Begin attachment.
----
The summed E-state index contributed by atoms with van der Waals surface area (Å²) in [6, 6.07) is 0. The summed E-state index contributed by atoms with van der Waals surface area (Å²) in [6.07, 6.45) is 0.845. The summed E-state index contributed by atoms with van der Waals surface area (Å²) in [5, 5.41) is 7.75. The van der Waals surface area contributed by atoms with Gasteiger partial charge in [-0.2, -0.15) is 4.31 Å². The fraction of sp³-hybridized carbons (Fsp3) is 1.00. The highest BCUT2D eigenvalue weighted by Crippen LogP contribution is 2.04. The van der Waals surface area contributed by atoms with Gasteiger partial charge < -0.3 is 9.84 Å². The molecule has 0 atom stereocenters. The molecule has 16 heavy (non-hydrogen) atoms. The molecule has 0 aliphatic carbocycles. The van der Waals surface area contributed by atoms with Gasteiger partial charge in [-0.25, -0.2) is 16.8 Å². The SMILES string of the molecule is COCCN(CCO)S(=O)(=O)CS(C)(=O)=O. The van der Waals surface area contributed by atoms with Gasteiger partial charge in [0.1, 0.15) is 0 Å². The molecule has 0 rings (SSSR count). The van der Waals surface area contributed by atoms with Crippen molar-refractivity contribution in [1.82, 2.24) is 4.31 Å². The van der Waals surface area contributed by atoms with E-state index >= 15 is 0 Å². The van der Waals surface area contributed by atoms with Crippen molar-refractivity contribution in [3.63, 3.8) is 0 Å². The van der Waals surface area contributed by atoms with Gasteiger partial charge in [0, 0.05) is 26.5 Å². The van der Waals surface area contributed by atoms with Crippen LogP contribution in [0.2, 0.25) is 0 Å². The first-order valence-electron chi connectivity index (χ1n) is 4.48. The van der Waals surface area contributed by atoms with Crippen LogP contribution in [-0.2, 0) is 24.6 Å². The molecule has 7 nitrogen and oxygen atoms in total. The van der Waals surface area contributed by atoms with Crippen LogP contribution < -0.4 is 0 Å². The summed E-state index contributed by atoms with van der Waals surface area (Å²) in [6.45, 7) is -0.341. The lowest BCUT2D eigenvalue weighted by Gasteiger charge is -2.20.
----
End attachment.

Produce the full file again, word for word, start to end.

The summed E-state index contributed by atoms with van der Waals surface area (Å²) in [6, 6.07) is 0. The summed E-state index contributed by atoms with van der Waals surface area (Å²) in [6.07, 6.45) is 0.845. The summed E-state index contributed by atoms with van der Waals surface area (Å²) in [5, 5.41) is 7.75. The van der Waals surface area contributed by atoms with Gasteiger partial charge in [-0.2, -0.15) is 4.31 Å². The fraction of sp³-hybridized carbons (Fsp3) is 1.00. The highest BCUT2D eigenvalue weighted by Crippen LogP contribution is 2.04. The van der Waals surface area contributed by atoms with Gasteiger partial charge < -0.3 is 9.84 Å². The molecule has 0 atom stereocenters. The molecule has 16 heavy (non-hydrogen) atoms. The molecule has 0 aliphatic carbocycles. The van der Waals surface area contributed by atoms with Gasteiger partial charge in [-0.25, -0.2) is 16.8 Å². The SMILES string of the molecule is COCCN(CCO)S(=O)(=O)CS(C)(=O)=O. The van der Waals surface area contributed by atoms with Gasteiger partial charge in [0.1, 0.15) is 0 Å². The molecule has 0 rings (SSSR count). The van der Waals surface area contributed by atoms with Crippen molar-refractivity contribution in [1.82, 2.24) is 4.31 Å². The van der Waals surface area contributed by atoms with E-state index >= 15 is 0 Å². The van der Waals surface area contributed by atoms with Crippen molar-refractivity contribution in [3.63, 3.8) is 0 Å². The van der Waals surface area contributed by atoms with Gasteiger partial charge in [0, 0.05) is 26.5 Å². The van der Waals surface area contributed by atoms with Crippen LogP contribution in [0.2, 0.25) is 0 Å². The first-order valence-electron chi connectivity index (χ1n) is 4.48. The van der Waals surface area contributed by atoms with Crippen LogP contribution in [-0.2, 0) is 24.6 Å². The molecule has 7 nitrogen and oxygen atoms in total. The van der Waals surface area contributed by atoms with Crippen LogP contribution < -0.4 is 0 Å². The summed E-state index contributed by atoms with van der Waals surface area (Å²) in [6.45, 7) is -0.341. The lowest BCUT2D eigenvalue weighted by Gasteiger charge is -2.20.